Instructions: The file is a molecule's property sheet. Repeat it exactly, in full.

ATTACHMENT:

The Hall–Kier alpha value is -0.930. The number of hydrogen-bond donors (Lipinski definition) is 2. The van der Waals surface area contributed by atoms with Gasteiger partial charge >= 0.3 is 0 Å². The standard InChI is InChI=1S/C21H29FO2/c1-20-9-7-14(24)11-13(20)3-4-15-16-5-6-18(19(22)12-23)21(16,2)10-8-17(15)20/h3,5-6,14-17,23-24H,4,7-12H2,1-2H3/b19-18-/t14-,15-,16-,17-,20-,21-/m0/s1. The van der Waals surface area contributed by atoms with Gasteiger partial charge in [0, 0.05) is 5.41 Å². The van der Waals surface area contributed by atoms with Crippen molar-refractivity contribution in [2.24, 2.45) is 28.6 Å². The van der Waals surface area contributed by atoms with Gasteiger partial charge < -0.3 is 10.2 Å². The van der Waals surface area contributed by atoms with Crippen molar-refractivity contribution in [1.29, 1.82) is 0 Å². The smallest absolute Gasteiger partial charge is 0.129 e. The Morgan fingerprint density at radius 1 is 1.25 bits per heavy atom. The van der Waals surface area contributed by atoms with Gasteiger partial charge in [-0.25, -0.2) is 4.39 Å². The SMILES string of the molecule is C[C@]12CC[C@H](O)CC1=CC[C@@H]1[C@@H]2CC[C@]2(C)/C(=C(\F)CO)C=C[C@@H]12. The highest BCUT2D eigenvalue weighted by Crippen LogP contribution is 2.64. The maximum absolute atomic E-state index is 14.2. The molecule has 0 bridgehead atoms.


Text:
The Hall–Kier alpha value is -0.930. The number of hydrogen-bond donors (Lipinski definition) is 2. The van der Waals surface area contributed by atoms with Gasteiger partial charge >= 0.3 is 0 Å². The standard InChI is InChI=1S/C21H29FO2/c1-20-9-7-14(24)11-13(20)3-4-15-16-5-6-18(19(22)12-23)21(16,2)10-8-17(15)20/h3,5-6,14-17,23-24H,4,7-12H2,1-2H3/b19-18-/t14-,15-,16-,17-,20-,21-/m0/s1. The van der Waals surface area contributed by atoms with Gasteiger partial charge in [0, 0.05) is 5.41 Å². The van der Waals surface area contributed by atoms with Crippen molar-refractivity contribution in [2.24, 2.45) is 28.6 Å². The van der Waals surface area contributed by atoms with Gasteiger partial charge < -0.3 is 10.2 Å². The van der Waals surface area contributed by atoms with Crippen molar-refractivity contribution in [1.29, 1.82) is 0 Å². The smallest absolute Gasteiger partial charge is 0.129 e. The Morgan fingerprint density at radius 1 is 1.25 bits per heavy atom. The van der Waals surface area contributed by atoms with Gasteiger partial charge in [-0.25, -0.2) is 4.39 Å². The SMILES string of the molecule is C[C@]12CC[C@H](O)CC1=CC[C@@H]1[C@@H]2CC[C@]2(C)/C(=C(\F)CO)C=C[C@@H]12. The highest BCUT2D eigenvalue weighted by Crippen LogP contribution is 2.64. The maximum absolute atomic E-state index is 14.2. The molecule has 0 bridgehead atoms.